Clinical trials are an indispensable step in moving new cancer treatments from laboratory discoveries into everyday patient care. The initial human studies of new cancer treatments are called phase I clinical trials, and their primary goal is to find a safe dose for further testing. But a recent analysis shows that, despite their focus on safety, phase I trials of new cancer treatments may benefit participants more than previously thought.
In the analysis, Naoko Takebe, MD, PhD, of NCI’s Cancer Therapy Evaluation Program (CTEP), and her NCI colleagues surveyed the last two decades of phase I clinical trials for solid tumors sponsored by CTEP. Over that period, they found, the number of trial participants whose tumors shrank or disappeared nearly doubled and the percentage of patients whose tumors stopped growing for a time also increased. The risk of death caused by a new treatment being tested, however, remained steady and very low, at less than 1%.
In this interview, Dr. Takebe talks about the findings and how they may alter the perception of these important early-phase trials.
Do you feel like there are misconceptions about phase I clinical trials?
Yes, the perception of the potential benefit to patients hasn’t caught up with modern drug development. In the past, participants in phase I trials generally have had low tumor response rates, about 4%–5%. In addition, the primary purpose of phase I trials is to assess safety. So, some doctors have not been enthusiastic about referring patients to phase I trials.
People also have to go through the standard treatment options first, and usually only those patients who run out of those options, or are not able to receive those standard options for some reason, are eligible to participate in a phase I trial. So there have been concerns about including people with advanced cancer, who may be very ill, in early clinical trials.
But we and others have now shown that things have changed. Participating in phase I trials has more potential for clinical benefit than is commonly believed, largely due to the development of modern cancer drugs, like targeted therapies, immunotherapies, and new combination therapies.
So I hope this analysis will have a positive impact on the enrollment of patients into phase I trials by doctors, who may feel more comfortable referring patients.
You found a few groups of people who had a slightly higher risk of treatment-related death in phase I trials compared with participants overall, including those who were older and sicker, and who had liver problems. Should these people not participate in clinical research?
No, they can definitely still participate, as long as they meet all the criteria for participation in a trial, and their doctor agrees it’s safe. And we have to overcome the misperception that they can’t.
In addition to the newer types of drugs being developed, we’ve also had advancements in supportive care. In all clinical trials, we’re now much more proactive in supporting patients, including providing pain control and palliative care services, and watching for and appropriately managing side effects.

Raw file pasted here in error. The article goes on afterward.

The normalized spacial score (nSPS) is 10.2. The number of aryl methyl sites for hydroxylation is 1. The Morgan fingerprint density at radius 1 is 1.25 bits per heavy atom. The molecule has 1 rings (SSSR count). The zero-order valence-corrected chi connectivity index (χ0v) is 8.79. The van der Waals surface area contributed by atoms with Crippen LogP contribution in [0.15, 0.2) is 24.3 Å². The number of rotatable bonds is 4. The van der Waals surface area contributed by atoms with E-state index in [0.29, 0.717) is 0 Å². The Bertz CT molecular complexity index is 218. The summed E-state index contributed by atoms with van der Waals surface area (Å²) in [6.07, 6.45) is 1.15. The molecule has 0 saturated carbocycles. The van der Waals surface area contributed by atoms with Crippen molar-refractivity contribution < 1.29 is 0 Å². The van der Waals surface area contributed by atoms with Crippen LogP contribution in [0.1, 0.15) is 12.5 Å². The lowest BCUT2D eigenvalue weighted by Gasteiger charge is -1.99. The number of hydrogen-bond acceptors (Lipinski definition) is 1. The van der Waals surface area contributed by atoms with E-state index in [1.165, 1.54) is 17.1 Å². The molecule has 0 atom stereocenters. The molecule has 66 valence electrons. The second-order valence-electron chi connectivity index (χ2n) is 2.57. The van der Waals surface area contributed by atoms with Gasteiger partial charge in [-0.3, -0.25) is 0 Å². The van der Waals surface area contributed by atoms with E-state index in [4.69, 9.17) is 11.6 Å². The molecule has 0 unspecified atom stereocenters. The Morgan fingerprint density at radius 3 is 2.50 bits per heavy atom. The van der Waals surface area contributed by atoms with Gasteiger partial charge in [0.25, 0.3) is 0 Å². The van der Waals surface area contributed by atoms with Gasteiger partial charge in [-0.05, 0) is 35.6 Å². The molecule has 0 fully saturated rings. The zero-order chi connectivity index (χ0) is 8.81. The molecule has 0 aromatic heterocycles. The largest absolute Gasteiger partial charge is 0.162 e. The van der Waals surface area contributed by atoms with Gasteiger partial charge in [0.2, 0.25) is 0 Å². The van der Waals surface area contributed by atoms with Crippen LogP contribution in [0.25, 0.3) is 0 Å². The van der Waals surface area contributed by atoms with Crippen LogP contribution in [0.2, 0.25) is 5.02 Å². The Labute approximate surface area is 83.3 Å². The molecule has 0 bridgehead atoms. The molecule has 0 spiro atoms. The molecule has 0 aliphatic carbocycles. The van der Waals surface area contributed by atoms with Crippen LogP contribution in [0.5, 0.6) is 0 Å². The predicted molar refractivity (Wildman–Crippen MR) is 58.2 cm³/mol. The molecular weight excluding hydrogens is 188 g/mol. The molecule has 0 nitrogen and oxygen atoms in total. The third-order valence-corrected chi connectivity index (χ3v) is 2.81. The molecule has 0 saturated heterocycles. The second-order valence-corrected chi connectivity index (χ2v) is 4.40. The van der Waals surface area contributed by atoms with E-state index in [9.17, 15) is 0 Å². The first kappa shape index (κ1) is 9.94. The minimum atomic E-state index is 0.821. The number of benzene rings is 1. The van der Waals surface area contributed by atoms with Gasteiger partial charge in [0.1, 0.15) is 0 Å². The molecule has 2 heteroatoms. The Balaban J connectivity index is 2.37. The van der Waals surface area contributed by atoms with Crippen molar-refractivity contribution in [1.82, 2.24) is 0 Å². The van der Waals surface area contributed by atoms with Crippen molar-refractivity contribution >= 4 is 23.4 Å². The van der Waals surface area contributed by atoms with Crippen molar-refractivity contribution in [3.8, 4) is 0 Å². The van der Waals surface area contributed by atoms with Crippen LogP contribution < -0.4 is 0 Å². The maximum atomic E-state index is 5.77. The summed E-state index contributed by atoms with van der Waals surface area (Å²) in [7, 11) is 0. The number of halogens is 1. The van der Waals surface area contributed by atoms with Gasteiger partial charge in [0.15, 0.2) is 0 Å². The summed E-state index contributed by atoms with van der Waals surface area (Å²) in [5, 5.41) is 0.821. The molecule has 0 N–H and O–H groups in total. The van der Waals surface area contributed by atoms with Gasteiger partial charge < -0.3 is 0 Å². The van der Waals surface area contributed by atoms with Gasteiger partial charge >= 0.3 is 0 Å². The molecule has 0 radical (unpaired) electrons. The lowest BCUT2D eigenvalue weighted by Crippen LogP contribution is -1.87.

So factors like age should not necessarily stop patients from participating in a phase I clinical trial. But they should serve as an alert for the clinical trial team to be aware, to make sure patients understand the risks, and to monitor older, sicker patients more closely.
What other factors should patients and their doctors consider when weighing participation in a phase I clinical trial?
Participation in phase I trials does pose both a time and logistical burden, because there are frequent safety assessments on top of other aspects of treatment. Some patients may want more time at home with their families, rather than going back and forth between appointments.
But in order for patients to make an informed decision, we believe those with no further standard treatment options for their cancer should be informed about the option of participating in phase I trials.
“First-in-human” studies that test new drugs are just one type of phase I trial. Can you explain what other types of phase I trials are available, if people feel uncomfortable about the idea of participating in a first-in-human study?
Trials testing the safety and tolerability of a new drug for the first time in people are mostly sponsored by pharmaceutical companies. NCI sponsors some first-in-human phase I trials, but they’re not that common.
NCI tends to sponsor phase I trials investigating new combinations of drugs. Even if the drugs being used together have been tested individually in people, they are also required to be tested together in a phase I trial to determine the optimal dose of each agent that can be given safely in combination.
About 70% of the clinical trials that we analyzed in this study were drug combination trials.
How will greater participation in phase I trials benefit cancer medicine in general?
Enrollment in phase I trials has tended to be very slow. If we can enroll more patients more quickly, we can do additional phase I studies and ultimately bring more new drugs to patients faster.
But for more referrals, we hope oncologists will view these recent findings as paradigm shifting, and to have discussions with their patients about the potential benefit of participating in a phase I clinical trial, alongside the opportunity to advance cancer research.
The patients ultimately decide whether they should participate, but we, the oncologists, have to give them that option.
This post was originally published November 10, 2022, by the National Cancer Institute. It is republished with permission.